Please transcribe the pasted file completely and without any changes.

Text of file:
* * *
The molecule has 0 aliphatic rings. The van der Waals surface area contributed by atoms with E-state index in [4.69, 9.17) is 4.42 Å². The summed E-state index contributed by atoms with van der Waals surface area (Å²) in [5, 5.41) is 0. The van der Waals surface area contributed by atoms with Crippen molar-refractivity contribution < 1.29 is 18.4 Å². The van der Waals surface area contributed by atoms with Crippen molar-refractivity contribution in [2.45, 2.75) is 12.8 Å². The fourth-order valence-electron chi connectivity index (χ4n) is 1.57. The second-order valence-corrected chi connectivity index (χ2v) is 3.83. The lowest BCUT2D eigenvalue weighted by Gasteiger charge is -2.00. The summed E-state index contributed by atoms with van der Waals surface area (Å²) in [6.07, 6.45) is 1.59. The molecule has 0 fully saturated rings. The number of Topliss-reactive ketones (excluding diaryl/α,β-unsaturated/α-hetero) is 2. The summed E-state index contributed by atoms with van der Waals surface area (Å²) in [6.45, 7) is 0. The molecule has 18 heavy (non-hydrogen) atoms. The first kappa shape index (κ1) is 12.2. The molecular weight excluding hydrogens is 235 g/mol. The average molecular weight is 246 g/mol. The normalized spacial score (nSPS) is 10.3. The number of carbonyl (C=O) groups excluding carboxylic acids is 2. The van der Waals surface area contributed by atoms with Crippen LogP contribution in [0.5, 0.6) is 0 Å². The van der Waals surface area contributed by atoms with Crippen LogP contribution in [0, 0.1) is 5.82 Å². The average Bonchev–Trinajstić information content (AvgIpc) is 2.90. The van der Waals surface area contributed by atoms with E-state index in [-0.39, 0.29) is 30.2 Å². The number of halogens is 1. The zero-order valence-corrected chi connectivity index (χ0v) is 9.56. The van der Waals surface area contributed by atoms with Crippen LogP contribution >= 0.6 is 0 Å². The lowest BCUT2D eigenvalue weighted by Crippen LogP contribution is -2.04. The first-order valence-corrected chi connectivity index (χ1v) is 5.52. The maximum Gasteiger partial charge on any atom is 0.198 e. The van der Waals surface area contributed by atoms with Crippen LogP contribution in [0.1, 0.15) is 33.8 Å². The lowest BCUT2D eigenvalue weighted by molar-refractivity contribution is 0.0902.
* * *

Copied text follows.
The molecule has 0 aliphatic rings. The van der Waals surface area contributed by atoms with E-state index in [4.69, 9.17) is 4.42 Å². The summed E-state index contributed by atoms with van der Waals surface area (Å²) in [5, 5.41) is 0. The van der Waals surface area contributed by atoms with Crippen molar-refractivity contribution < 1.29 is 18.4 Å². The van der Waals surface area contributed by atoms with Crippen molar-refractivity contribution in [2.45, 2.75) is 12.8 Å². The fourth-order valence-electron chi connectivity index (χ4n) is 1.57. The second-order valence-corrected chi connectivity index (χ2v) is 3.83. The lowest BCUT2D eigenvalue weighted by Gasteiger charge is -2.00. The summed E-state index contributed by atoms with van der Waals surface area (Å²) in [6.07, 6.45) is 1.59. The molecule has 0 fully saturated rings. The number of Topliss-reactive ketones (excluding diaryl/α,β-unsaturated/α-hetero) is 2. The summed E-state index contributed by atoms with van der Waals surface area (Å²) in [6.45, 7) is 0. The molecule has 18 heavy (non-hydrogen) atoms. The first kappa shape index (κ1) is 12.2. The molecular weight excluding hydrogens is 235 g/mol. The average molecular weight is 246 g/mol. The normalized spacial score (nSPS) is 10.3. The number of carbonyl (C=O) groups excluding carboxylic acids is 2. The van der Waals surface area contributed by atoms with Crippen LogP contribution in [0.5, 0.6) is 0 Å². The van der Waals surface area contributed by atoms with Crippen LogP contribution in [0, 0.1) is 5.82 Å². The average Bonchev–Trinajstić information content (AvgIpc) is 2.90. The van der Waals surface area contributed by atoms with E-state index in [-0.39, 0.29) is 30.2 Å². The number of halogens is 1. The zero-order valence-corrected chi connectivity index (χ0v) is 9.56. The van der Waals surface area contributed by atoms with Crippen LogP contribution >= 0.6 is 0 Å². The lowest BCUT2D eigenvalue weighted by Crippen LogP contribution is -2.04. The first-order valence-corrected chi connectivity index (χ1v) is 5.52. The maximum Gasteiger partial charge on any atom is 0.198 e. The van der Waals surface area contributed by atoms with Crippen LogP contribution in [0.1, 0.15) is 33.8 Å². The lowest BCUT2D eigenvalue weighted by molar-refractivity contribution is 0.0902.